I get asked a lot about my feelings about Class Dojo and whether or not I use it. I think it has to do with my very public stance on the use of public rewards and public punishment, which can be a component of this program. So I am finally taking the plunge; let’s discuss Class Dojo for a moment.
I have never used Class Dojo, which is why I hesitate to give my opinion, yet that very opinion is why I won’t use it. My first hesitation is cemented in the public ranking system that it uses. As a parent of a child who often has more energy than her peers, I can only imagine how she would feel if her name was constantly shown to be on the bottom because she is that kid that talks out of turn or gets out of her seat. Ranking her would not help her curb those behaviors, nor make her more aware, she knows already, she works on it every single day, and yes, she feels bad. She is also 6 years old and can only focus on so much at a time. As a teacher who gave up public punishment and rewards five years ago, I don’t see the need for any child to know how another child is doing in a class. I don’t think it fosters community. I don’t think it makes kids feel good about their role in the classroom. I know that some will argue that having a visual reminder of how they are doing, much like a public behavior chart, is just fine, yet the parent heart in my breaks. Visual reminders of consequences is one thing, but having students names attached to the levels of behavior is another. Yes, kids should be held accountable for their actions, but if we use a system that often ranks children and we don’t see a change in their behavior then that ranking does not work.
My second hesitation is the time factor. I cannot imagine spending time in my day entering in behavior information for every child and handing them points for both good and bad behavior, even if there is an app for my phone. I cannot imagine trying to track student engagement through a program, I track that through my eyes and my reading of the classroom all the time. I teach 130+ students, if I had to enter points or take them away every time they did something good or bad, that is all I would do. Plus, in my own experience with point systems, I almost always forgot to award good points which meant that once again my focus was just on the negative behaviors. Praise, in my opinion, should be delivered immediately and be sincere, not entered on a computer. I have seen kids light up because I noticed something they did, and I have seen praise spread from child to child just because someone said something. While behavior is an essential part of our day it should be an undercurrent, constantly running, not a major focus all day, every day. I wonder, does this program bring behavior into the spotlight so much that it takes up more time than it needs to?
My third, and final, major hesitation is the direct communication to parents through the reports. I am a huge believer in thorough parent communication, but I wonder whether parents need to be able to check on their child’s behavior every single day, every single moment. I think back to my own school days and my “off days,” where I was glad that my mother didn’t always know. Not because she would punish me if she did, but because it gave me a chance to have an off day and still be ok. To change my behavior because I wanted to, not because I was told to do so by my mother. I also worry about those few kids that do face major consequences from parents if they are seemingly misbehaving. Those students where any small infractions causes physical harm or deprivation in their home environment. Sure, this does not happen with every child, but for some it does. Class Dojo highlights it product with this line “Get parents informed and on your side quickly and easily.” Yet, I didn’t know parents weren’t on our side, or that sides even had to be taken? If parents are on our side, who are we fighting against? The kids? Finally, as a parent, I would not want to know how my child does every single day. I trust that she is having good days unless I am told otherwise. She is often the first one to tell me if she gets in trouble, which leads to a good conversation about choices. If I knew every single day about every single thing, I wonder how hyper-focused I would become? What would my focus be when my kid came home from school?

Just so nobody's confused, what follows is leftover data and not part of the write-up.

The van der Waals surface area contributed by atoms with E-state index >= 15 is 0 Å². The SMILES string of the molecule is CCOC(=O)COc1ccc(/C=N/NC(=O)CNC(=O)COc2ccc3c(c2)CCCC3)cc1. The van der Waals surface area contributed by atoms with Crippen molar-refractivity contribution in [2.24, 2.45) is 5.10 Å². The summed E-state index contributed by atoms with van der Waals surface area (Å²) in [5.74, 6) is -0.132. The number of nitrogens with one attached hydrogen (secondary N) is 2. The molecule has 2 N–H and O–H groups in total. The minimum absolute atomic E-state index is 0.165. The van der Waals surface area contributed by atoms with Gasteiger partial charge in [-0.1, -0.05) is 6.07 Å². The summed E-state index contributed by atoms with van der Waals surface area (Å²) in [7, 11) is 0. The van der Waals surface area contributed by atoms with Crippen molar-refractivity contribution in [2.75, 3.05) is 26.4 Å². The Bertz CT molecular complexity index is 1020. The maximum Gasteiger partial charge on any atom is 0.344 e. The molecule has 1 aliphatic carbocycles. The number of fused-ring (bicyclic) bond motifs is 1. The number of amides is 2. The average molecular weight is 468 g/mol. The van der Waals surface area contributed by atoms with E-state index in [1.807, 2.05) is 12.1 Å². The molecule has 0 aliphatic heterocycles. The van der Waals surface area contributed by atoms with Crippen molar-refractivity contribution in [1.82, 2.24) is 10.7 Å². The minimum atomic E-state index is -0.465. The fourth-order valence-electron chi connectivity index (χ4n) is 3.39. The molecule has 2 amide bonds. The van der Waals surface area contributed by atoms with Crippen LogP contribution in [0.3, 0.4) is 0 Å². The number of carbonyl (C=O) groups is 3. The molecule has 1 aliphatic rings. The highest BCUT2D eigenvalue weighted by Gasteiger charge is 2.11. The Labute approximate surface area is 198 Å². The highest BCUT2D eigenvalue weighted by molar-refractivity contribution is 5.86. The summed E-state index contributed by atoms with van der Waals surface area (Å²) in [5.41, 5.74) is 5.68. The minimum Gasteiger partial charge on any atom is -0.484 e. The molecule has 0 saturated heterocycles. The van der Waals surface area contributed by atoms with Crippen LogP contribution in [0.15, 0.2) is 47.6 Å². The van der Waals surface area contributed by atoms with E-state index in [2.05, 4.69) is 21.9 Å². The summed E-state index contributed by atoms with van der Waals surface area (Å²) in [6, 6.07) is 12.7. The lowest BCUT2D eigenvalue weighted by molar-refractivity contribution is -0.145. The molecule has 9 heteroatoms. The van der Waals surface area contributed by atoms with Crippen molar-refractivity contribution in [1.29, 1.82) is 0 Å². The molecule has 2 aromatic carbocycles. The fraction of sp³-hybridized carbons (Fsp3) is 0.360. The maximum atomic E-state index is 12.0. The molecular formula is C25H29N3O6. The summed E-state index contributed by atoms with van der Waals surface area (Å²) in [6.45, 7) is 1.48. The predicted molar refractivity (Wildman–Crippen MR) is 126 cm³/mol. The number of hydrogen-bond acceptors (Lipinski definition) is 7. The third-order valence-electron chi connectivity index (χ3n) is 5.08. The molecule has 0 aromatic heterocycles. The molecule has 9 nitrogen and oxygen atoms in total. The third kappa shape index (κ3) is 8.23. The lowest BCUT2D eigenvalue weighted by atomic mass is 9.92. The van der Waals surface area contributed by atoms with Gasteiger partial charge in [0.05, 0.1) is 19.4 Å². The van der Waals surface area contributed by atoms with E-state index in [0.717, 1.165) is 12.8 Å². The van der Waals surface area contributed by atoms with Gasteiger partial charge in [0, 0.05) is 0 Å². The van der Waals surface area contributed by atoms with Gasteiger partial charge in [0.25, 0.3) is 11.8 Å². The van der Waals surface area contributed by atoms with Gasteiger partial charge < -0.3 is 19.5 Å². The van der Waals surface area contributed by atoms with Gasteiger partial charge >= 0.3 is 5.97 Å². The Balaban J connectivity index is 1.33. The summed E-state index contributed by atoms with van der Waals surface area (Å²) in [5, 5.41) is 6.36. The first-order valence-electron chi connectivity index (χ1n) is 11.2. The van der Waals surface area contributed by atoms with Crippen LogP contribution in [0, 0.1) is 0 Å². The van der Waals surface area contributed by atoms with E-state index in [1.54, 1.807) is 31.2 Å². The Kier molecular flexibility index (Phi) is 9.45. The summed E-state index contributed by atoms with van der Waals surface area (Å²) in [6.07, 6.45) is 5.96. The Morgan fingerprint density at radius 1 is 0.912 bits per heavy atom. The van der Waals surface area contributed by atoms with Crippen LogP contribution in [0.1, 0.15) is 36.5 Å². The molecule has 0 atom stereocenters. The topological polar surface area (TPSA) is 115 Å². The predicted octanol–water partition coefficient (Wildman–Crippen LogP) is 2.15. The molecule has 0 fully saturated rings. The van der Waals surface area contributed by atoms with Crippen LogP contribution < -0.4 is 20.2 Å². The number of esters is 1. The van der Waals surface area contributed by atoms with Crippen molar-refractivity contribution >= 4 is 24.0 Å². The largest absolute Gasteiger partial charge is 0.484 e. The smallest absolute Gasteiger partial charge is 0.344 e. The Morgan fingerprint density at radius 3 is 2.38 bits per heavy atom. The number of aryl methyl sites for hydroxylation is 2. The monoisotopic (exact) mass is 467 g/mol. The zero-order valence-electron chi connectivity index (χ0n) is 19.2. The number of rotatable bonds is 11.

Yet, within my doubts about the positives of this program, I have also met good teachers that have implemented it in a meaningful way, where they have not used the ranking, nor made it public, but rather used it as way to track behaviors within the classroom. I have discussed it with teachers that have made the program their own and swear by it. I am not here to judge those teachers, but instead start a discussion. So if you are one of those teachers, please add your voice, because in the end, I wonder whether a program like Class Dojo is good for students? Not for teachers or for parents because that is not who school is for, but for students? Is this program, or something similar, re-engaging students in their classrooms, creating positive learning environments for all, and creating permanent changes in behavior? Or is it one more tool to punish those kids that already have enough negativity associated with schools? What do you say? What is your experience?
I am a passionate teacher in Oregon, Wisconsin, USA but originally from Denmark, who has taught 4th, 5th, and 7th grade. Proud techy geek, and mass consumer of incredible books. Creator of the Global Read Aloud Project, Co-founder of EdCamp MadWI, and believer in all children. The second edition of my first book “Passionate Learners – Giving Our Classrooms Back to Our Students” will be published by Routledge in the fall. Second book“Empowered Schools, Empowered Students – Creating Connected and Invested Learners” is out now from Corwin Press. Join our Passionate Learners community on Facebook and follow me on Twitter @PernilleRipp.